Project Treble falls flat on its face, leaving Android more fragmented than ever

When Project Treble was announced at Google I/O in 2017, there was a lot of excitement about the fact that Google was making the update process a lot easier for manufacturers. With Project Treble, Google would be separating the low-level software drivers for the phone’s hardware from the operating system so that manufacturers only had to worry about updating their customizations on top of Android itself rather than rebuilding the entire stack from the ground up.  In a perfect world, Project Treble should have reduced development time by several weeks or even a month, but that hasn’t been the case. While you might recall that Essential was first out of the gate with Android Pie updates back in August, followed by the OnePlus 6 update in late September. Since then, Sony and Nokia have released Android Pie updates to several of their phones, but that’s basically it. After three months, Android Pie doesn’t even have a spot on Google’s official Android distribution chart which means that Google’s latest version of Android isn’t yet running on 1% of devices. To be fair, Google is tracking more than 2 billion active Android devices, more than 20 million Android smartphones and tablets would need to be updated to Android Pie before the new version of the OS makes its appearance on the Android distribution chart. So what’s the issue? Did oversell Project Treble?  From what we’ve seen, Project Treble works as advertised. Essential and OnePlus were able to take advantage of Project Treble to release quick updates for several of their devices. That being said, the other updates we’ve seen have trickled out at roughly the same pace as we’ve seen in previous years. Even though manufacturers no longer have to worry about rebuilding the low-level software drivers for their devices, rebuilding a custom interface on top of a new version of Android is still a cumbersome and tedious task. In Samsung’s case, the company just announced that it will be rolling out its Android Pie update in January of 2019. The reason for the long delay is because Samsung is completely retooling the operating system with a new design language dubbed One UI. To put things simply, Samsung is rebuilding all of its apps to make them more user-friendly. They’ll be using Android Pie as the foundation, but in typical Samsung fashion, they’ll be tweaking every aspect of Android so that it has that unique Samsung look and feel. That’s the real problem. Android manufacturers are still more interested in their own Android customizations than they are with delivering timely updates to their customers. Project Treble might make it easier for Android updates to be released on devices with near-stock Android builds, but it seems to have little or no impact on the manufacturers which control the vast majority of the market. Maybe manufacturers can turn things around in 2019 as they before more accustomed to Project Treble, but I wouldn’t count on it.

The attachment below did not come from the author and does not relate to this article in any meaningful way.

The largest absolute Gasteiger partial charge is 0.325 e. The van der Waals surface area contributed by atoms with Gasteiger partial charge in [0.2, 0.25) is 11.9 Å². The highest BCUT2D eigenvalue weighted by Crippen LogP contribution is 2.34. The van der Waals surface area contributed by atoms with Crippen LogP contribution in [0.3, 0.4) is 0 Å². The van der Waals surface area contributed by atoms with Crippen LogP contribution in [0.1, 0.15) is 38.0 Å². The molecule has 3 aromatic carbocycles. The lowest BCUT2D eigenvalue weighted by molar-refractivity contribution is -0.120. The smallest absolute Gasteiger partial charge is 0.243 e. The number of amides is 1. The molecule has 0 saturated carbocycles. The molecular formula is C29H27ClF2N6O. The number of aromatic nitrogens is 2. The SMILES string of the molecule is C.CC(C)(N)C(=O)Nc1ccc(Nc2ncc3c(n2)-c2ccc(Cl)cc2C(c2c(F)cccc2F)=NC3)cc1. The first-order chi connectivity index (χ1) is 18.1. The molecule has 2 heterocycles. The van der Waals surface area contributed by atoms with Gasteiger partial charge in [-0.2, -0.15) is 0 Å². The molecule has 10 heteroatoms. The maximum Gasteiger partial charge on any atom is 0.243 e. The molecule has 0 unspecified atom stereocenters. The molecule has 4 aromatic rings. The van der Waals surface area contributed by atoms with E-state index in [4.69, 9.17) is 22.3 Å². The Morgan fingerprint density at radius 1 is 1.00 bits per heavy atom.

date: Fri, 09 Nov 2018 17:30:24 +0000